Chapter 8: Poverty shows that despite the relative prosperity enjoyed by the average Londoner, one in five people living in the capital live below the poverty line showing that considerable inequality exists between geographic areas and population groups. In addition, a child is a third more likely to live in poverty than in the rest of the UK. Child poverty is crucially important in analysing more widespread poverty, partly due to the actual deprivation it causes and partly due to the pressures placed on parents’ decisions for their children. In August 2008, 27.5 per cent of children aged 0-18 lived in families claiming at least one key benefit – the highest rate of any region. Ten inner London and two outer London boroughs had rates above 30 per cent. In addition to benefit claimant rates this chapter also examines indicators of levels of personal debt and worklessness.
Chapter 9: Emergency Services covers the inter-related work of the Metropolitan Police Service (MPS), London Ambulance Service (LAS) and the London Fire Brigade (LFB). Almost 870 thousand crimes were recorded in 2007/08 representing a reduction of six per cent on the previous year. Incidents of crime fell across all categories except for drug offences. Almost 220 thousand crimes were cleared up, a sanction detection rate of 25 per cent.
During 2008/09 the LAS responded to over 2,600 emergency incidents per day, representing an increase of three per cent on the previous year and 27 per cent since 2000/01. The most common incidents involved falls or back injuries, accounting for an eighth of all calls, followed by breathing problems. The LFB answered over 229 thousand emergency calls in 2008/09 and responded to 139 thousand incidents, which represents a drop of over four per cent on the previous year or 25 per cent since 2001/02. Just over a fifth of all incidents were fires, although there were more than twice the number of false alarms than fires.
A range of indicators including rates of smoking, alcohol consumption, obesity and sexually transmitted infections (STIs) are examined in Chapter 10: Health. The analysis finds that almost one in four males were regular smokers during 2007, compared with 17 per cent of females. The capital had the highest proportion of people who had not drunk alcohol within the previous seven days. Even though three in five males were classified as either overweight or obese, London had the lowest rate of obesity of any English region. Slightly fewer women than men were classified as overweight or obese at 54 per cent. More women in London reported themselves as being very physically active than in any other English region. In 2007, over a third of Londoners had eaten at least the recommended five portions fruit and vegetables or more every day, above the national average. The teenage conception rate in London in 2007 was higher than the national average but rates vary considerably within the capital. Finally, the chapter finds that the highest life expectancy of all local authorities in England during the period 2005-07 was recorded in Kensington and Chelsea.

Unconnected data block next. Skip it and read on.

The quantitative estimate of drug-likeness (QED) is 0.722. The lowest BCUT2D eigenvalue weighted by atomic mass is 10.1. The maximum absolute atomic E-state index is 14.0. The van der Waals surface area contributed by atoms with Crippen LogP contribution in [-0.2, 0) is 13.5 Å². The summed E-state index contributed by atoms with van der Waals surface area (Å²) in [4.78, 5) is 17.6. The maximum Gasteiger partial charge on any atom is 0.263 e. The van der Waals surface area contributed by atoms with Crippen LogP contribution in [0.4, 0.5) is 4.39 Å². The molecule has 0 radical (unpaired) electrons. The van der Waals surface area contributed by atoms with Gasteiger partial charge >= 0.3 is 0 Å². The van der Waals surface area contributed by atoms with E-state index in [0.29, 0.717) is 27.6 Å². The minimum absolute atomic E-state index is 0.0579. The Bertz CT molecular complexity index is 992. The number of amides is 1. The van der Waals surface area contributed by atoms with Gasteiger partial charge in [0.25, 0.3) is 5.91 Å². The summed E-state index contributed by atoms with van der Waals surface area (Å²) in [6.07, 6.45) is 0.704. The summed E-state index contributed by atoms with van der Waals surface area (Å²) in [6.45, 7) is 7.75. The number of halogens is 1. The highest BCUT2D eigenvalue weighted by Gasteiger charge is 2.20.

Chapter 11: Housing finds there was a net conventional supply of 27,570 homes in 2007/08. The proportion of housing considered affordable was up by four percentage points on the previous year to 38 per cent in 2007/08. House prices in the capital have fallen at a similar rate to the rest of England with the London reduction of 12.2 per cent in the 12 months to February 2009, marginally less than the England rate of 12.4 per cent, and the number of housing sales in London towards the end of 2008 was down more than 60 per cent on a year previously. The average deposit of a first-time buyer almost doubled during 2008, which has in part led to a reduction in sales of 60 per cent compared with the same period in 2007. The total number of empty homes in March 2008 was 82,300 – the lowest since comparable records began in 1979. Around 200 thousand households were classified as overcrowded which accounts for seven per cent of all households in London.